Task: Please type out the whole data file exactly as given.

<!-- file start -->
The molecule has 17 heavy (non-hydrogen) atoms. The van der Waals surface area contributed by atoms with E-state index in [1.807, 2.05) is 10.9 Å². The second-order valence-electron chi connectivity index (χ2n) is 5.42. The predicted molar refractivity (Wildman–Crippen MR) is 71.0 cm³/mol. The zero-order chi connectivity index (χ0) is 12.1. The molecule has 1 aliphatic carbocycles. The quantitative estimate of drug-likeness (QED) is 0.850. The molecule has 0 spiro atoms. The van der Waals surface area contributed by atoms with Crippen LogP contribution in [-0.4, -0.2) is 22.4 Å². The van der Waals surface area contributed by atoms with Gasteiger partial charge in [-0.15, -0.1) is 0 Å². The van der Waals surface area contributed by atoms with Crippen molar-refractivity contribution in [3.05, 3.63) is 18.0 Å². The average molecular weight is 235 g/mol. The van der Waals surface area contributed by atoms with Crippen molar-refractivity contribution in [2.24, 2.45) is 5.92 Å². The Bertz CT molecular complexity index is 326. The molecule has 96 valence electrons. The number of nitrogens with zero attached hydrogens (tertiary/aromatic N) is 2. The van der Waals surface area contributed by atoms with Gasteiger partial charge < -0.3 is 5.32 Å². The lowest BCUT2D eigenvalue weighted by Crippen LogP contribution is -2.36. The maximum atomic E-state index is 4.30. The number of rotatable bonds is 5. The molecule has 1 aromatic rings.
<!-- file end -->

The molecule has 17 heavy (non-hydrogen) atoms. The van der Waals surface area contributed by atoms with E-state index in [1.807, 2.05) is 10.9 Å². The second-order valence-electron chi connectivity index (χ2n) is 5.42. The predicted molar refractivity (Wildman–Crippen MR) is 71.0 cm³/mol. The zero-order chi connectivity index (χ0) is 12.1. The molecule has 1 aliphatic carbocycles. The quantitative estimate of drug-likeness (QED) is 0.850. The molecule has 0 spiro atoms. The van der Waals surface area contributed by atoms with Crippen LogP contribution in [-0.4, -0.2) is 22.4 Å². The van der Waals surface area contributed by atoms with Gasteiger partial charge in [-0.15, -0.1) is 0 Å². The van der Waals surface area contributed by atoms with Crippen molar-refractivity contribution in [3.05, 3.63) is 18.0 Å². The average molecular weight is 235 g/mol. The van der Waals surface area contributed by atoms with Crippen molar-refractivity contribution in [2.24, 2.45) is 5.92 Å². The Bertz CT molecular complexity index is 326. The molecule has 96 valence electrons. The number of nitrogens with zero attached hydrogens (tertiary/aromatic N) is 2. The van der Waals surface area contributed by atoms with Gasteiger partial charge < -0.3 is 5.32 Å². The lowest BCUT2D eigenvalue weighted by Crippen LogP contribution is -2.36. The maximum atomic E-state index is 4.30. The number of rotatable bonds is 5. The molecule has 1 aromatic rings.